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Whitney Carter
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I am about to graduate with my Master of Arts in Teaching (MAT) and when I started student teaching, I realized how little my classes prepped me for what teaching would really be like. I heard about all of the great adventures my professors had in teaching, but none of it prepared me to teach students. I feel that student teaching has been a real eye opener for what teaching is really like. It is not how everyone imagines it to be, especially in special education. I've seen my mentor teacher give hygiene talks, look for lice in a student's hair. None of my classes prepared me for this. I was so focused on creating the best lesson plan, jumping through hoops for my college, that I forgot who I was there for, I'm here for the students. Once I found that focus again, I have enjoyed teaching so much more. I was able to relate to this post, thank you!
As a student teacher, I have had moments where I am so focused on my "perfect" lesson plan and I forget about who I am teaching. I have gotten to the point where I need to focus on my students and see what they need. Lesson plans are great, but they don't allow for the flexibility that is needed in the classroom. It was refreshing to see that it is common to get focused on other things, even though we know we need to focus on the students. Thanks for the great suggestions.
Those were some great tips. I especially liked the tip on leaving a note for the teacher. I know I would like to know how my students did for the substitute, so it is a great idea to leave a quick note with how they did. I also liked the suggestion on looking at emergencies as opportunities, especially if it gets back to the principal with how well you handled a situation. I'll have to keep these in mind should I start off as a substitute.
This post had a lot of great advice for new teachers. I especially liked the suggestion on laughing with your students. It is easy to get caught up in meeting standards, deadlines, or whatever else is thrown at us as teachers. As teachers, we need to remember to laugh and have fun with our students, especially since they are the reason we became teachers. I will definitely have to come back to this post for future references.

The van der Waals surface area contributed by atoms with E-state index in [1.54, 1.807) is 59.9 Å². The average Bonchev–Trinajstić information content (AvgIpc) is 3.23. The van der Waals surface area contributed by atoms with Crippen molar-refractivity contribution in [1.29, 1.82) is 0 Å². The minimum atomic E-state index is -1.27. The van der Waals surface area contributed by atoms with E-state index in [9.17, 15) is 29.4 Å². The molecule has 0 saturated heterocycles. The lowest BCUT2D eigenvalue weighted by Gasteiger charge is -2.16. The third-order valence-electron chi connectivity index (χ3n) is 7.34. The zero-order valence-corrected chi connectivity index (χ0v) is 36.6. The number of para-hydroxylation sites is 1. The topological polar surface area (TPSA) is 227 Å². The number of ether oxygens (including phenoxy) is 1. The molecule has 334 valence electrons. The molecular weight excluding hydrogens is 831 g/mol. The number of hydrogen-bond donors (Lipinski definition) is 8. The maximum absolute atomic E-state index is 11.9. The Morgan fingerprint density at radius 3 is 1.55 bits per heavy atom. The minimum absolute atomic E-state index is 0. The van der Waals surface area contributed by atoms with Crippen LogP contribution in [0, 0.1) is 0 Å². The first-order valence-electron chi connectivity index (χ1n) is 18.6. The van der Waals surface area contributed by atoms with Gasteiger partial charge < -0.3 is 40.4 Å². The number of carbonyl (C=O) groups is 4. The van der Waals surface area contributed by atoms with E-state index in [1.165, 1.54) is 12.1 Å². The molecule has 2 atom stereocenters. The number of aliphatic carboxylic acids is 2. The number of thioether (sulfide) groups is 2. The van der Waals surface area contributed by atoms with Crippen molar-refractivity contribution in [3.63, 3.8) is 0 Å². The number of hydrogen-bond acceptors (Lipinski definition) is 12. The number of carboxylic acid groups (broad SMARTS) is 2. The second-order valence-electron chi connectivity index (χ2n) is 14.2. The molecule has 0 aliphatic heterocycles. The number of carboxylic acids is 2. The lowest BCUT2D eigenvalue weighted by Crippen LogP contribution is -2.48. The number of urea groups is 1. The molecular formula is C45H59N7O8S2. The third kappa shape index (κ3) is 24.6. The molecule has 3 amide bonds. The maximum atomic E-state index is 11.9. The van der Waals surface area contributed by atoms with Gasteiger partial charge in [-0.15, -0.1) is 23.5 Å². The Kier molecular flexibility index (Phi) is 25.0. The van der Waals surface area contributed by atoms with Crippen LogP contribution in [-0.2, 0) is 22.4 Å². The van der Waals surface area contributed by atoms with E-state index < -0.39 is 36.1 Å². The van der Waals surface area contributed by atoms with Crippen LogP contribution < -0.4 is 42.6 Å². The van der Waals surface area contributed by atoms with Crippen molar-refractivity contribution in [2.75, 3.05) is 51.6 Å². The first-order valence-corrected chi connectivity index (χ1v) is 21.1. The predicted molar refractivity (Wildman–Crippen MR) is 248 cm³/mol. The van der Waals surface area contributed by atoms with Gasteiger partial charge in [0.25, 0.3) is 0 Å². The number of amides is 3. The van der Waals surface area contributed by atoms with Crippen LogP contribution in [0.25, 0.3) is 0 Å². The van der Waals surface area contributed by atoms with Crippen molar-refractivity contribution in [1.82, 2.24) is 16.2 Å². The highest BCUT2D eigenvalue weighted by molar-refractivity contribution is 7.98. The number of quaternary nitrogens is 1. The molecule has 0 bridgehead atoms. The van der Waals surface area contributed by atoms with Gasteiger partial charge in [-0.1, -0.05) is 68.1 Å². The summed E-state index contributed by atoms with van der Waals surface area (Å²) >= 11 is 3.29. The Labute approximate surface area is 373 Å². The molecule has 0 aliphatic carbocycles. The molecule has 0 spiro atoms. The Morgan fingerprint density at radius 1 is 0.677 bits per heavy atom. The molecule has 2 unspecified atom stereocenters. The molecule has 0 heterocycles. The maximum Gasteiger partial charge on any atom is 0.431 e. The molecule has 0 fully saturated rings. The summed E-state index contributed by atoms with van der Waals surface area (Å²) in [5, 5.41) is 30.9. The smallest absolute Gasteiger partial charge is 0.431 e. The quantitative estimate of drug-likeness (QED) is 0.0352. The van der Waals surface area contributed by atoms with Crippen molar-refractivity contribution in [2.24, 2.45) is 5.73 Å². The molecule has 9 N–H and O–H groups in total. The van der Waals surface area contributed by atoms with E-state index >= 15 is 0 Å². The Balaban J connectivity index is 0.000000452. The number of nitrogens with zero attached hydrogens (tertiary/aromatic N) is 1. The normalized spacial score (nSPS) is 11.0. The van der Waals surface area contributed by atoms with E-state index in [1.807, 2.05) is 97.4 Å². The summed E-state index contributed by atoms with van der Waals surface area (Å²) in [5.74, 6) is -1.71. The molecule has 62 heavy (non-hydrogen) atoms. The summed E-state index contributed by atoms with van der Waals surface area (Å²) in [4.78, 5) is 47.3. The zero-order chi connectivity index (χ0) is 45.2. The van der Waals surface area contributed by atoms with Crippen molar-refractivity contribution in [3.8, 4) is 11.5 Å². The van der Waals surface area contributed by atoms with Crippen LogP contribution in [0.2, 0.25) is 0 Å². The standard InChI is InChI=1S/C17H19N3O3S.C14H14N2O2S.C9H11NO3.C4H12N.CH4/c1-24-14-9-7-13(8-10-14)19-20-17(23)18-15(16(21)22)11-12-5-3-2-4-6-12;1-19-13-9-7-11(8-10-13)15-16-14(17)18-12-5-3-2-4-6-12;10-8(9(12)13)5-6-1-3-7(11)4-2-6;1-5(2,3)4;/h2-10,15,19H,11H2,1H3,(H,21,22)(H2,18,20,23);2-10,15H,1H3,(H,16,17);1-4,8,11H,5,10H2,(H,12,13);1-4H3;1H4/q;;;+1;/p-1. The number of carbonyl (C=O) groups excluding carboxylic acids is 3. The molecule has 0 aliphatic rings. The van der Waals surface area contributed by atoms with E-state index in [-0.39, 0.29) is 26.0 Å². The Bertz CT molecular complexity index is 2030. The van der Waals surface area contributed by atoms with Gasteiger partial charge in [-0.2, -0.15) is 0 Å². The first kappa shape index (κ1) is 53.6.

I like your idea of having students earn rewards for what they want to do in-class, like sit by their friends. This is something that I would definitely like to implement in my class, one question I have is how do you keep track of their "funds" or is it entirely up to the students to keep track of their "funds"? Did you create any graphic organizers for yourself, basically how did you keep it organized for yourself? Also, a suggestion is you could have students trade in their "funds" for a raffle ticket at the end of the quarter or semester and they could win a big prize. It could be as simple as you were cleaning out your home and instead of donating a duffelbag you raffle it off. I hope this helps!
Right now my life is "wake up, school, nap, dinner, sleep, and repeat." I was starting to wonder if something was wrong with me! I am student teaching in SPED and I am exhausted constantly. I finished up my general education placement at the end of September and I was finally getting used to the routine, but now I am at a new school and getting used to life as a SPED student teacher. I have 6 weeks left and I am pooped! Between IEP's, teaching, planning, and everything else in between that I have to do I feel like I have no time for myself. I have tried to work it so I have everything completed by the weekends so I can enjoy my free time. I know that teaching is important to me and I want to give it my all but if I don't take time for myself I will burnout quickly. This post was a great reminder to take care of myself!
One piece of advice that I found really helpful is finding something I love and doing it. I don't want to lose sight of what waits for me beyond the walls of school, but in the meantime being a teacher is also important to me. I'm getting to the point where student teaching seems to be flying by and hopefully I'll have my own classroom soon but I don't want to get caught up in always grading papers. I need to remember to make time for myself and my loved ones, especially since I am now planning a wedding on top of everything else!
I like your advice on writing down three things to help you focus on the good things of the day. I really think the last one is beneficial because it's important to constantly remind yourself why you're teaching. I've had many days where I've though to myself, "I can't do this anymore, I don't want to do it anymore." I think if I start writing these down everyday, even on days I am not struggling, I can go back and reflect when I am having a bad day and see the passion and drive that is there.
Whitney Carter is now following The Typepad Team
Oct 12, 2013